Tuesday, September 7, 2010
Kindred Spirit - Too Close To Home
Outdoor pursuits such as canoeing has been known to
elevate people to a higher place.
Being a canoehead, I quite often notice and pay attention to canoe related things. Whether books, gear, paddling magazines or even websites. (obviously) Even the topic of canoes or trips gets me all excited as I then quite often get verbal diarrhea! So its a no brainer that it's like a natural reaction of mine or an extension of my personality.
Call it a fatal attraction, canoeing is that to some people.
Without it, its like life lacks energy, purpose
or meaning. It's that important.
One day at work when I headed to our staff room to have lunch, I noticed the usual scattering of magazines and newspapers on the table. Most times I don't even bother because I usually have my own stuff to read. However, what caught my attention was a small picture of a guy in a canoe. As I picked up the magazine, I realized it was a recent edition of MacLean's. I guess someone else had read it and left it open on that page - if not, I would have never even noticed it.
Curious about the article, I read the title, - it was the fellow's full name, including his middle name. And right above, just like the inscription on a tombstone was the year of his birth and death! Oh,...that's not good I thought. So now a bit apprehensive, I read the short intro below the title. "He loved canoeing, and could be seen portaging through suburban streets to get to the river. 'He always wanted to see what was around the bend.'" I knew just from that I already liked him; I continued reading.
My car has often been identified at work with a canoe on the roof.
A fellow from the IT department shot this with his
Blackberry, and sent it to me titled "One
Photo: Cameron Gonsalves
I soon forgot about lunch as I became totally absorbed in this short one page article. What became clear was that this fellow by the name of Michael Craig Robinson, fell in love with canoeing, much like myself. Here was a guy that I could see many similarities and feel a kindred spirit. While reading I was mesmerized and understood his passion. He was often spotted at work with his canoe on his roof just like I frequently do. He read many books pertaining to nature, the environment and history like I have. He even missed an important event, like his graduation to go canoeing. I've been guilty on more than one occasion for similar types of offences!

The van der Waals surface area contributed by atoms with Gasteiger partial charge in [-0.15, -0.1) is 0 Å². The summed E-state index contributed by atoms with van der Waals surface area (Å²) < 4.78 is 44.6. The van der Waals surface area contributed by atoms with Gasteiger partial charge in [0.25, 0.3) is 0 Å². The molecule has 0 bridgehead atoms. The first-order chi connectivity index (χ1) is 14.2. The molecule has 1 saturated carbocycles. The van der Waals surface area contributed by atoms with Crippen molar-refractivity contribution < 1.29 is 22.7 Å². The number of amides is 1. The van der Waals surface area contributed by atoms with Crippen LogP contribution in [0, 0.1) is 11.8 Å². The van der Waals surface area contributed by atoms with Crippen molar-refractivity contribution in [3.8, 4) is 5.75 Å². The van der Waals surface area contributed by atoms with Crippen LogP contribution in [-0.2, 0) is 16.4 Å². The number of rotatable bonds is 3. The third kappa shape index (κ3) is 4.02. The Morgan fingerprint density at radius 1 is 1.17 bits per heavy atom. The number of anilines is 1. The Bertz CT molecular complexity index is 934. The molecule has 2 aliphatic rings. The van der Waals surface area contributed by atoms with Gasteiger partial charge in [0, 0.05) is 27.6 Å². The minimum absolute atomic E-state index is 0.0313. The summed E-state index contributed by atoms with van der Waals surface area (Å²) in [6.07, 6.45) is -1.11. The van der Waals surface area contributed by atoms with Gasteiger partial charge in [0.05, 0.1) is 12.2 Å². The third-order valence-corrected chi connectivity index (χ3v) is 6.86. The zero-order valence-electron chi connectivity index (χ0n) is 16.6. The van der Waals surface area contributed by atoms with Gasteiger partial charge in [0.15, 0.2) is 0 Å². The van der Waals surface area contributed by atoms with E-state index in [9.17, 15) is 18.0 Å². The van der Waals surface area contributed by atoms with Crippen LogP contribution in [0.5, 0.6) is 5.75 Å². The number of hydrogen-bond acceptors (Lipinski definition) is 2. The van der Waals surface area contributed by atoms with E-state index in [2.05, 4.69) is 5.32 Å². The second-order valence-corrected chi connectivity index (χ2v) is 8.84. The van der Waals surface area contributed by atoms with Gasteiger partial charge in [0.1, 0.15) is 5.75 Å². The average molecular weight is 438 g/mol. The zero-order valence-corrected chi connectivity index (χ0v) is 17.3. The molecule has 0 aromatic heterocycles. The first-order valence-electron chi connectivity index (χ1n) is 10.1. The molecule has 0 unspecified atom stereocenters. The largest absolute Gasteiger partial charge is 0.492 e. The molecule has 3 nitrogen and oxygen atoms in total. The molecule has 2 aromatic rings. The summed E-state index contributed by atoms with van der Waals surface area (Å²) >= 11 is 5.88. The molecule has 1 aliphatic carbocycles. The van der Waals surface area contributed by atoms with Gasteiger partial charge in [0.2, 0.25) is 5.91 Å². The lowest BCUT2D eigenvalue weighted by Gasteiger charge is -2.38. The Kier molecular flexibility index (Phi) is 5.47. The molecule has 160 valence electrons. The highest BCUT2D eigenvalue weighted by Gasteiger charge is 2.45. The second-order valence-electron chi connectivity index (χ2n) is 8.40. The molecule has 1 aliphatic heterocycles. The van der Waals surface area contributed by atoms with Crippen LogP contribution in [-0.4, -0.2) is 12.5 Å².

Sure, I'm probably reading (excuse the pun) too much into this. There are probably dozens of other people that can relate to Mike like I did. However, it doesn't take away from the fact that a promising individual who cared about others and shared his passion for paddling had his life cut short. So you are probably wondering what happened? Well, that's where I end my inadequacies as a writer. The article was well written by Julia Belluz and should be appreciated by actually reading it. I decided to scan it and post it below for all to read. I know its probably questionable posting this article but I have nothing to gain, (monetarily or otherwise) other than a desire to share the life of a brilliant individual who also happens to love canoeing. Here it is below. Click on the picture to enlarge it for easier reading.
Sure there is no coincidence that his father died of lung cancer like my father did. Nor the fact that we are almost the same age, him being 40 and I 39. Neither is the fact that his plane crashed on July 24, which would have been the first day of his trip, somewhat like July 25, the first day of our big trip. Nevertheless, despite never meeting him, I feel a great sadness and heaviness in my heart towards this kindred spirit, - a passionate paddler. The coincidence of how and why I came to find this one article eludes me, but the similarities and irony hits too close to home. I just hope it all ends here.
My deepest condolences to his wife Tammy and their son Nolan.
Mike, rest in peace.
- from one passionate paddler to another -
Heaven, the ultimate Shangri-La must be
a dream place to paddle.
Enjoy my 'friend'.
PS. If you have a hard time reading the article,
contact me at firstname.lastname@example.org and I will email it to you.